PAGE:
Introducing: Senator Gillibrand

ALBANY–Smiling broadly as David Paterson told of the first time they met–during the great blackout in 2004, when Paterson was state senate minority leader and Gillibrand was an attorney–Kirsten Gillibrand was elevated from the House of Representatives to the U.S. Senate, replacing Hillary Clinton.

"We just saw an orderly transfer of power pursuant to our Constitution on Tuesday," Paterson sad. "Today, our United States Constitution acts again."

"This decision was not based on gender, on region, on race, religion or sexual orientation," Paterson said. "I believe that I have found the best candidate to become the next United States senator from New York."

When she was finally introduced, Gillibrand's words were slow and measured, as she read from a prepared statement.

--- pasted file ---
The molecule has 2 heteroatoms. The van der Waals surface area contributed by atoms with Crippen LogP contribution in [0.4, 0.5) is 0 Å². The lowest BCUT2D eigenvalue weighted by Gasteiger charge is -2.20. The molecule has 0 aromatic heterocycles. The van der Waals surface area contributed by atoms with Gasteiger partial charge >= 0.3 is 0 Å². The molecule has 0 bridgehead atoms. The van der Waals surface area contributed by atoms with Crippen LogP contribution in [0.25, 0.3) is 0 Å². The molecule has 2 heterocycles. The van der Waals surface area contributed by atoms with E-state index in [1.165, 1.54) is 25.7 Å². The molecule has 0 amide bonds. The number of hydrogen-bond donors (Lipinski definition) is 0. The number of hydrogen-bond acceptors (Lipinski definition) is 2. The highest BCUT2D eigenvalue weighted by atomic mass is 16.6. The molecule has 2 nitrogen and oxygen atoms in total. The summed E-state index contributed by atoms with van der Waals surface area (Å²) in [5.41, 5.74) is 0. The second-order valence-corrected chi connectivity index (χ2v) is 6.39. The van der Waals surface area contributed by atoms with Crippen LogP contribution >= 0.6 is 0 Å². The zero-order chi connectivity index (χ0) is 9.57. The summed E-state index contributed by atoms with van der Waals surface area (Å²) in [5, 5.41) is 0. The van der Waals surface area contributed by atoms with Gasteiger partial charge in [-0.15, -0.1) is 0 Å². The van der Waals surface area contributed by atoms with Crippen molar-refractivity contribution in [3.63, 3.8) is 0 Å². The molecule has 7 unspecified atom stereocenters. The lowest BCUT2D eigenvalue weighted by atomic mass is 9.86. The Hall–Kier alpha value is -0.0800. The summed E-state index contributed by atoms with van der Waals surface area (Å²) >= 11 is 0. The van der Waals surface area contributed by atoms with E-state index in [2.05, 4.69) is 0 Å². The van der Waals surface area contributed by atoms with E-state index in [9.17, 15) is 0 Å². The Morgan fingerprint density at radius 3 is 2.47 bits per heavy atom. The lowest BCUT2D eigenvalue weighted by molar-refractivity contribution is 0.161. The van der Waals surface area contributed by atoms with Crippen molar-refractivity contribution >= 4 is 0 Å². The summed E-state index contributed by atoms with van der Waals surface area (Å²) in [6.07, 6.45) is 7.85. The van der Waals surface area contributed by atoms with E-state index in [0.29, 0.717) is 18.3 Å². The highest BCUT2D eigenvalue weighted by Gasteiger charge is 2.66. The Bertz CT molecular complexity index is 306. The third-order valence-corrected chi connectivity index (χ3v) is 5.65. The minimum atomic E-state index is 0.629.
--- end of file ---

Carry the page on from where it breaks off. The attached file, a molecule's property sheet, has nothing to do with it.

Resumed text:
"I realize that for many New Yorkers, this is the first time you've heard my name and you don't know much about me" Gillibrand said. "But I assure you that over the next few years, you will get to know me, and I will get to know you."

Gillibrand had kind words for both Andrew Cuomo, who was seen–by the public, if not the governor–as a prime contender for the seat, and Representative Carolyn McCarthy, a gun-control advocate who has vowed to run against her on the issue.

“Attorney General Andrew Cuomo has been a personal mentor and friend,” she said, reflecting on how they worked together at HUD when he was secretary.“I have special gratitude to Andrew, because he’s worked with me over the years on vital issues.”

“I’d like to recognize Congresswoman McCarthy, who’s provided outstanding leadership against gun violence,” Gillibrand said. “I look forward to working with her.”

Introducing: Senator Gillibrand